Here in Iowa, Republican incumbent Tom Latham is running lots of tv and radio ads in the fourth district (D+0), while 10 worst list honoree Steve King is not up on tv or radio and is barely campaigning in the fifth district (R+8). We could pick up both of these seats if expectations of an Obama landslide depress Republican turnout.

However the RNC resolves the competing demands for its resources, Sam Wang, a neurologist and political analyst who writes for the Princeton Election Consortium, thinks activists in both parties should forget about the presidential race. He argues that a “hard look at reality” suggests that Obama is going to win big, and further donations to his campaign will not affect the outcome. According to Wang, it makes more sense for activists to focus their energy and donations on the close Senate races right now.

I mostly agree, except that I think activists in battleground states (which Iowa is not) have to follow through to make sure Obama’s supporters turn out for him.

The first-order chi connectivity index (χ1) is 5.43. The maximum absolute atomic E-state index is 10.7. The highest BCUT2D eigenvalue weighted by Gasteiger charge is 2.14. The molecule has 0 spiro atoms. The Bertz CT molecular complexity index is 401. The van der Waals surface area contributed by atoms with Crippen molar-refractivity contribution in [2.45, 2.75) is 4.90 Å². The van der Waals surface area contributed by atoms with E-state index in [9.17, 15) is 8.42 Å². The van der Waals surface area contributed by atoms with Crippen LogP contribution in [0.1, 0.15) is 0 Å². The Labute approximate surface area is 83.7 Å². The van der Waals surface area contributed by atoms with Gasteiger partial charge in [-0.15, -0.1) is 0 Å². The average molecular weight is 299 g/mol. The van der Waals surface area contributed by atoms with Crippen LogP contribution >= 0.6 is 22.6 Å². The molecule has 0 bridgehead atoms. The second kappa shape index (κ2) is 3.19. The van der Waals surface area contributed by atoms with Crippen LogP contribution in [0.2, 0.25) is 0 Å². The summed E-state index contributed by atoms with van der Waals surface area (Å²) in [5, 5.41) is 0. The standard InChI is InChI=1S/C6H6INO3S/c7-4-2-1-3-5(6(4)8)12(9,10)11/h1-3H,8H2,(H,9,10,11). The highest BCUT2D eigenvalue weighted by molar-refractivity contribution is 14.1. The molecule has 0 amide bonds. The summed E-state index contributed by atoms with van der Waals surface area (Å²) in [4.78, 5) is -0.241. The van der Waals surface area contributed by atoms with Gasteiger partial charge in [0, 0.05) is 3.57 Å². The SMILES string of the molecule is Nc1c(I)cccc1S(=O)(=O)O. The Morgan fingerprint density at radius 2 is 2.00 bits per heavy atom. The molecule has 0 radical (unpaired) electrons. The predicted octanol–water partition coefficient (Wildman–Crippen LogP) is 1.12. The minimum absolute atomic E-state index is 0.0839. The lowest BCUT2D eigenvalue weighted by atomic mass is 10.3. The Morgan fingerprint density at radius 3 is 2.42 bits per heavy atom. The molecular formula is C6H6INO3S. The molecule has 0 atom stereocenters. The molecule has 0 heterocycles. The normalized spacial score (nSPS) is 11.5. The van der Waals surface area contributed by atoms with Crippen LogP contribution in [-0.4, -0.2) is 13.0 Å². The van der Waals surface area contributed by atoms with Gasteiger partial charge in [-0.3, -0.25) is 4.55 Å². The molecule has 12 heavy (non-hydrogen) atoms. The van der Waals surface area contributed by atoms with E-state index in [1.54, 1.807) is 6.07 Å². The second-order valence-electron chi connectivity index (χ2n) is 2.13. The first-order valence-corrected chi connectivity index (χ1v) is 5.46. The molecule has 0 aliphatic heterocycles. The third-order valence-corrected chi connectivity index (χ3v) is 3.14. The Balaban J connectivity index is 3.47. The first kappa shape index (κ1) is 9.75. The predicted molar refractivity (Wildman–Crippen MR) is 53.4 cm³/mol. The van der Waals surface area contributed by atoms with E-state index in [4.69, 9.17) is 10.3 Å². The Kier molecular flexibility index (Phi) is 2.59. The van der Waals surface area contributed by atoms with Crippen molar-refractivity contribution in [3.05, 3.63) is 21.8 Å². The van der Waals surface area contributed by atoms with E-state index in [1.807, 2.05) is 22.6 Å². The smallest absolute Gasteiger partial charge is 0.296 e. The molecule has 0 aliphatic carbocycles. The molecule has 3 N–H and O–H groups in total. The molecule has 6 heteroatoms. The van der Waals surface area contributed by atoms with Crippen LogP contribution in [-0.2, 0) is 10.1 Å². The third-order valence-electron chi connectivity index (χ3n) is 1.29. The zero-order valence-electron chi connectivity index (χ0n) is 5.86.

In all the states, we need to keep directing money and volunteer time to the state legislative races, which are important for many reasons.

What do you think?

UPDATE: A commenter at the Princeton Election Consortium site makes a good point:

I agree that supporting close Senate races should be primary, but continuing to contribute to the Presidential campaign isn’t useless. The margin of electoral-college victory, and even more of the popular vote, is important in defining the national sense of mandate for the victor. Politicians take notice too-as when Democrats voted for Reagan’s tax cuts (unfortunately) because of his victory margin. With a major economic rescue and reform needed, a sense of mandate is essential.